LCD display – how it works?

When we use a tablet or laptop we look at it almost all the time. What we usually don’t realise is that there is interesting technology behind the image displayed on the screen. What exactly is an LCD display? When considering this topic, it is impossible not to go back in time a little, to 1888 to be exact, when Friedrich Reintzner, an Austrian chemist and botanist, discovered what you are currently looking at – liquid crystals – during his biological research. In 1964, the first liquid crystal display was created and 4 years later George Heilmeier developed the first LCD with dynamic scattering mode.

How does an LCD display work?

LCD display, or Liquid Crystal Displays, used on a large scale today display an image made up of millions of separate cells, which translate into their resolution. They are all based on several phenomena – the polarisation of light, discovered in 1808 by E.Malus, and the fact that liquid crystals can transmit and change polarisation. In a nutshell, the idea behind the LCD is to exploit the change in polarisation of light due to changes in the orientation of the liquid crystal under the influence of an electric field.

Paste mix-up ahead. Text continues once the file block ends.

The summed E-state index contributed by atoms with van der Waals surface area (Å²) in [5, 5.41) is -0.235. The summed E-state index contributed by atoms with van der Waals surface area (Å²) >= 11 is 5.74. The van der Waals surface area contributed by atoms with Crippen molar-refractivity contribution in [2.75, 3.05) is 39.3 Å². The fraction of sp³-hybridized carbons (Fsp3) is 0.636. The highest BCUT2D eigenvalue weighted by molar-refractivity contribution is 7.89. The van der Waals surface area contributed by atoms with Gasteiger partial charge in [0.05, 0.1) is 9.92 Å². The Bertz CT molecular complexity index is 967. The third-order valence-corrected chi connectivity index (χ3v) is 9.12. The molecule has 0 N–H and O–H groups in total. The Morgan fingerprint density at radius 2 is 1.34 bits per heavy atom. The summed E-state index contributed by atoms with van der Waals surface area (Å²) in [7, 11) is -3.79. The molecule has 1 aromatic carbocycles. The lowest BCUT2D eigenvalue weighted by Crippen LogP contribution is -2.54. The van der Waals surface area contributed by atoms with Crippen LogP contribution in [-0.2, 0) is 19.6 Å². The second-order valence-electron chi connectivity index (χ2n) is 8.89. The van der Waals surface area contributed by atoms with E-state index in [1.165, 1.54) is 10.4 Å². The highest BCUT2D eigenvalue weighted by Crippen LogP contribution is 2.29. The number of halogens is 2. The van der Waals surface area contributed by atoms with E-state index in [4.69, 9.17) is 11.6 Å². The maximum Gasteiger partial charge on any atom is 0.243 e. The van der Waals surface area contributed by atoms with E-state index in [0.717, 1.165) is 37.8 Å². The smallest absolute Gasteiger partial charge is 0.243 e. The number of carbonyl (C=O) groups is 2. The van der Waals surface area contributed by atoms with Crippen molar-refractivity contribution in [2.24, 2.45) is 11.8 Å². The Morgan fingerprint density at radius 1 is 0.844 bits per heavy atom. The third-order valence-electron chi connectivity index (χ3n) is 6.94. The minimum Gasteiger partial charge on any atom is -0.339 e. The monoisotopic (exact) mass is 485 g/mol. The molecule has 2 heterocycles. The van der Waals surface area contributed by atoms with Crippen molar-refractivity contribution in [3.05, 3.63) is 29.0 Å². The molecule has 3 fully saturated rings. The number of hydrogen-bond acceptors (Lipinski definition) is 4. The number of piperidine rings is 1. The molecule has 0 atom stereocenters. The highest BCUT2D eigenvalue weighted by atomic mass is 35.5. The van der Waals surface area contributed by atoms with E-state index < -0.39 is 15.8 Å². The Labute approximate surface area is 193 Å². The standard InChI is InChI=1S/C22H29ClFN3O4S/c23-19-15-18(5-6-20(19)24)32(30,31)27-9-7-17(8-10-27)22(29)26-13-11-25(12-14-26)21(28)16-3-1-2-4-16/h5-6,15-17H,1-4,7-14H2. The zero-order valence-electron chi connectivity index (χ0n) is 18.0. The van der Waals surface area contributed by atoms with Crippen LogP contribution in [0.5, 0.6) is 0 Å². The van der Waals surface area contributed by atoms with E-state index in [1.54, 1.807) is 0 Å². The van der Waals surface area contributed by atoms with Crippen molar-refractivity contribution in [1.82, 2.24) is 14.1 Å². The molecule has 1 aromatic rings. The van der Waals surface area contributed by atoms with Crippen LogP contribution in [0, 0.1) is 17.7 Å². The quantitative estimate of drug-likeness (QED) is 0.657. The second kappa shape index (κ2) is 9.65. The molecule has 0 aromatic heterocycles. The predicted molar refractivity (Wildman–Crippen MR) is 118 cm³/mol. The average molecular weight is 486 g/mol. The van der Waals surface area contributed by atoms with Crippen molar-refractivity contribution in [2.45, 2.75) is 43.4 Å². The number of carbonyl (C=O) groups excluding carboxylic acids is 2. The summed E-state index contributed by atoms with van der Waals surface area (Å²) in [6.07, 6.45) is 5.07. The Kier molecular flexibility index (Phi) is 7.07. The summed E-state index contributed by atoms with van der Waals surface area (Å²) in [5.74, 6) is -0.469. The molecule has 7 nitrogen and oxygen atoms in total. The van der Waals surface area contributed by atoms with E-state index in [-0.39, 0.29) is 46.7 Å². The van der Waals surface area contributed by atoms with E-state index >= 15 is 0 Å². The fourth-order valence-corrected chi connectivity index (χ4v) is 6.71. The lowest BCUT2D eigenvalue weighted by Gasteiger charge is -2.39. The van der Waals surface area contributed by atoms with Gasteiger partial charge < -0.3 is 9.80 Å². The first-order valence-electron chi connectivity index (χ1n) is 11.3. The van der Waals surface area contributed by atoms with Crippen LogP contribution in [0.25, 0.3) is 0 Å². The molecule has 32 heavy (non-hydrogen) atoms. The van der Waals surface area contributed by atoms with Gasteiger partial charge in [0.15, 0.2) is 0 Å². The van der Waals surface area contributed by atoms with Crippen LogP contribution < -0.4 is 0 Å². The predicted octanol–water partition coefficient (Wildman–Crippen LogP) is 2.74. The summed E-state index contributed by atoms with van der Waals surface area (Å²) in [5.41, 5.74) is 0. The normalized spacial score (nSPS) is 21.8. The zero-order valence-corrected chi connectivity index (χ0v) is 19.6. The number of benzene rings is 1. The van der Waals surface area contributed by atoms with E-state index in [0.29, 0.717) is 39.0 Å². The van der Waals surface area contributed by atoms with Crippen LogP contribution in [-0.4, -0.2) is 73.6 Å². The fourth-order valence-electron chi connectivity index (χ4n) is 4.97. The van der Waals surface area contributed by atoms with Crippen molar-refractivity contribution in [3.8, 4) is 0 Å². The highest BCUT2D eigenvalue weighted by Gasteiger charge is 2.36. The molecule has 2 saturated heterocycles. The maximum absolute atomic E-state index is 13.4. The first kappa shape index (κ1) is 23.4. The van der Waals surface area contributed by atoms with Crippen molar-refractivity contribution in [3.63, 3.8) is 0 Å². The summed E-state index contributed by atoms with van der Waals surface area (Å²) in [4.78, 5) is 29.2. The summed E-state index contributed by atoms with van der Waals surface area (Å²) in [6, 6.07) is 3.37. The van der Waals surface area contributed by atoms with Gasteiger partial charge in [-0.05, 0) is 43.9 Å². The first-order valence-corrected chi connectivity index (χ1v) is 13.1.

LCD display

Four basic elements

The principle of operation of all LCD displays is very similar, regardless of the exact technology used to make them. They are all based on four basic elements – a light source, a polariser, an analyser, electrodes and cells with liquid crystals embedded in them. The light is created outside the backlighting principle, because in LCD matrices the liquid crystals do not glow, unlike LED, oLED or AMOLED screens that use light-emitting diodes.

 

 

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